It might seem strange to claim that one of the key weapons in mankind’s fight against climate change was first invented in the middle of the 19th century, but it’s true. Lord Kelvin – famous physicist, engineer and beard-grower, who put his name to an absolute temperature scale and formulated the first and second laws of thermodynamics, can also claim a huge amount of credit for the invention of heat pumps.
He described their function in 1853, and today they will be an absolutely vital, core component of the drive to decarbonise the heating and cooling of buildings in the UK, Europe and across the world.
A modern CO2 heat pump releases 83g of carbon per kilowatt hour of energy produced. A natural gas boiler produces 250g. The only widely available heating technology that can compete with a heat pump is solar thermal, which produces 25g. And, as you can imagine, solar is not the most reliable year-round energy source here in the UK.
Heat pumps are efficient, they’re low carbon, and they’re available at all scales. The government has said that they aim to install 600,000 heat pumps per year by 2028, but we’re way behind pace to hit that figure right now. Across the channel in Europe, heat pumps are far more common and being installed at a far faster rate. Why is that, and what can we do to catch up?
The Heat Pump Effect Across Europe
If you compare the carbon emissions of the UK’s heating sector versus our European neighbours, we don’t come off well. Our emissions in g/KWH are high (just under 200g/kwh compared to 100 for France and less than 40 in Sweden for example) and our rate of improvement since 1990 is, frankly, a bit embarrassing. Whereas many European countries such as Denmark have more than halved the carbon emissions in their heating industry in that time, we’ve managed a reduction of around 15%.
There are two main reasons for that. Far too much of our built environment relies on gas boilers, and the proportion of our heat that comes from renewable sources is very low (less than 10%).
The single biggest thing we can do to improve this situation is to install far more heat pumps in both domestic and commercial buildings. That’s because heat pumps don’t use natural gas (or any other high carbon fuel), and because our power supply is already well on the way to decarbonisation, the electricity a heat pump will use to function is going to come, in large part, from renewable sources.
To quote Thomas Nowak, secretary general of the European Heat Pump association:
“Heat pump technologies are ready to decarbonise residential and commercial buildings as well as industrial processes… They complement the advantages of district heating and help stabilise the grid – all with European-based technologies”.
Heat pump installation is accelerating rapidly across Europe for some time, and it’s working. Since 2015 there has been an average 12% annual average growth according to the European Heat Pump association. Heat pumps have been especially popular in Nordic countries – Sweden has 1.9 million, Finland 968,000, Denmark 390,000 and Estonia 179,000. France bought 275,000 heat pumps in 2018 alone, which is more than are currently installed across the entire UK.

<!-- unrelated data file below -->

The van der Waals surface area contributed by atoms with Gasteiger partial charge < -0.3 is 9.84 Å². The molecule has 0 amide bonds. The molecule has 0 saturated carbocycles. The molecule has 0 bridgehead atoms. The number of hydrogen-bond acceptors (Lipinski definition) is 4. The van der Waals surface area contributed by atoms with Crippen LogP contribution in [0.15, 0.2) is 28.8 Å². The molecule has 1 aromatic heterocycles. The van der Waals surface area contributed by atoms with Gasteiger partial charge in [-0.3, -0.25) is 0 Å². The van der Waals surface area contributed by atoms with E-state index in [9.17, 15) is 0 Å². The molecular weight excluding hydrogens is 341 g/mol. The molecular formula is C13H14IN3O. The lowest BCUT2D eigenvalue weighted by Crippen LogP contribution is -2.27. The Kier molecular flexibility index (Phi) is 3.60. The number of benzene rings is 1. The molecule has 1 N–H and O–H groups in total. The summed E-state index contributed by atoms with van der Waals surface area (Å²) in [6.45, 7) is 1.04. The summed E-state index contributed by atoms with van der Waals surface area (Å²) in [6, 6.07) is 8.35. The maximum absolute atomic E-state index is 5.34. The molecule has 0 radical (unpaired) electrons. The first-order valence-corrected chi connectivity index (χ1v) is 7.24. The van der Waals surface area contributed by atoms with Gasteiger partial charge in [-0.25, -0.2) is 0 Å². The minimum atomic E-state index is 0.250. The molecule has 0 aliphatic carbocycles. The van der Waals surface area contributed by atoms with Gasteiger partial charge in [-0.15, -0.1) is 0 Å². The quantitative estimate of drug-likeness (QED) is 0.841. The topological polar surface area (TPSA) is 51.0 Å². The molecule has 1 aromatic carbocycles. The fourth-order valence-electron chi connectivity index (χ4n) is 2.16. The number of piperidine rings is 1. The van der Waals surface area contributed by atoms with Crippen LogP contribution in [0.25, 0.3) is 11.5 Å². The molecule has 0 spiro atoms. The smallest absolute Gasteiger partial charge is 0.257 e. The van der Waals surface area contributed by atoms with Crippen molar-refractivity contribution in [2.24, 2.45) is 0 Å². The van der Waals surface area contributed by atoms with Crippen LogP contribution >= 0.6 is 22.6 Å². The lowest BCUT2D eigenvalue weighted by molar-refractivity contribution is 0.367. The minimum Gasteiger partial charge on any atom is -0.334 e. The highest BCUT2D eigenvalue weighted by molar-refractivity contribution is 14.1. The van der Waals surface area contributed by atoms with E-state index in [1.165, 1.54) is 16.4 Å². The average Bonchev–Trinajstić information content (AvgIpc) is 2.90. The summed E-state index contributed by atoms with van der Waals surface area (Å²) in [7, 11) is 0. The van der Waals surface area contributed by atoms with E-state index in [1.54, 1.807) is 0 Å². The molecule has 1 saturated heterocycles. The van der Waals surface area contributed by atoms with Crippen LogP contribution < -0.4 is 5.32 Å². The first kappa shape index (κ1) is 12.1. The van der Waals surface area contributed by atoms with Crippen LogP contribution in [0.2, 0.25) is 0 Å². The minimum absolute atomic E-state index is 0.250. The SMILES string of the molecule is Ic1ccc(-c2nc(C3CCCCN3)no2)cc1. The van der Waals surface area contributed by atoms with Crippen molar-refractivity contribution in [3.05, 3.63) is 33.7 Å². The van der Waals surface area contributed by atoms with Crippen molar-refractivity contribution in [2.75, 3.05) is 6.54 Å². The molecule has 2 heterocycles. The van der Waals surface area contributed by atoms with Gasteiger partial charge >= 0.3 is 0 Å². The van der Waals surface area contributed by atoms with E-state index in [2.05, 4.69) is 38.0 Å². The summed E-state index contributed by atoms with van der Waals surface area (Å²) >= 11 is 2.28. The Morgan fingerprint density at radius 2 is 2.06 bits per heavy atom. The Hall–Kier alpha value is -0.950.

We’re getting left behind, and it’s time we caught up.
Why Heat Pumps Use is Expanding In Europe
There are practical, political and cultural reasons why Europe is installing so many more heat pumps than us.
In the Nordic countries, lack of gas resources and the price of those gas resources means heat pumps can more directly compete with other forms of heating on a pure cost basis. There is also, in general, a wider cultural acceptance of electricity as an energy carrier for heating than here.
There is also access to low-carbon power to consider. For example France has access to huge amounts of nuclear power, and the Nordic countries and Germany have access to huge amounts of hydro-electric power. This makes electricity-based heating more cost effective and environmentally friendly, and heat pumps are a leading method of electric heating.
Domestic gas prices are also, overall, much higher in the EU than the UK, so natural gas boilers are less attractive for consumers.
Finally, the EU and individual European governments have put far more onus on improving building standards and disincentivising fossil fuel use than we have in the UK.
Heat Pump roll-out in UK
In the UK we have made significant progress in the decarbonisation of power generation, but not so for heat. 85% of the 29 million homes in the UK use natural gas for heating. In the commercial sector, 62% of the energy used in non-domestic buildings comes from non-electrical sources (eg natural gas, oil).*
A lot of this is political. We’ve known for a long time how to build low-carbon buildings, and how effective heat pumps are, but we haven’t made it a priority. General awareness of the importance of replacing natural gas boilers in the population is low – just 5% of people in the UK say gas heating is something the government should focus on in the fight to reduce emissions. That compares to 56% who pointed to petrol and diesel vehicles – but gas heating has broadly the same emissions impact as all cars and lorries in the UK.
The government’s target of 600,000 heat pump installations per year by 2028 is an encouraging step, but we are a long way off the pace from hitting that target. We need to step up – and that’s going to take more awareness and more clamour across the construction, facilities management, property investment and property management industries. For the good of the planet, we need to pull our collective fingers out.
Clade provides heat pumps for a range of sectors including both residential and commercial. For more information contact us.
*Business Energy Statistical Summary, Department for Business, Energy & Industrial Strategy, 2018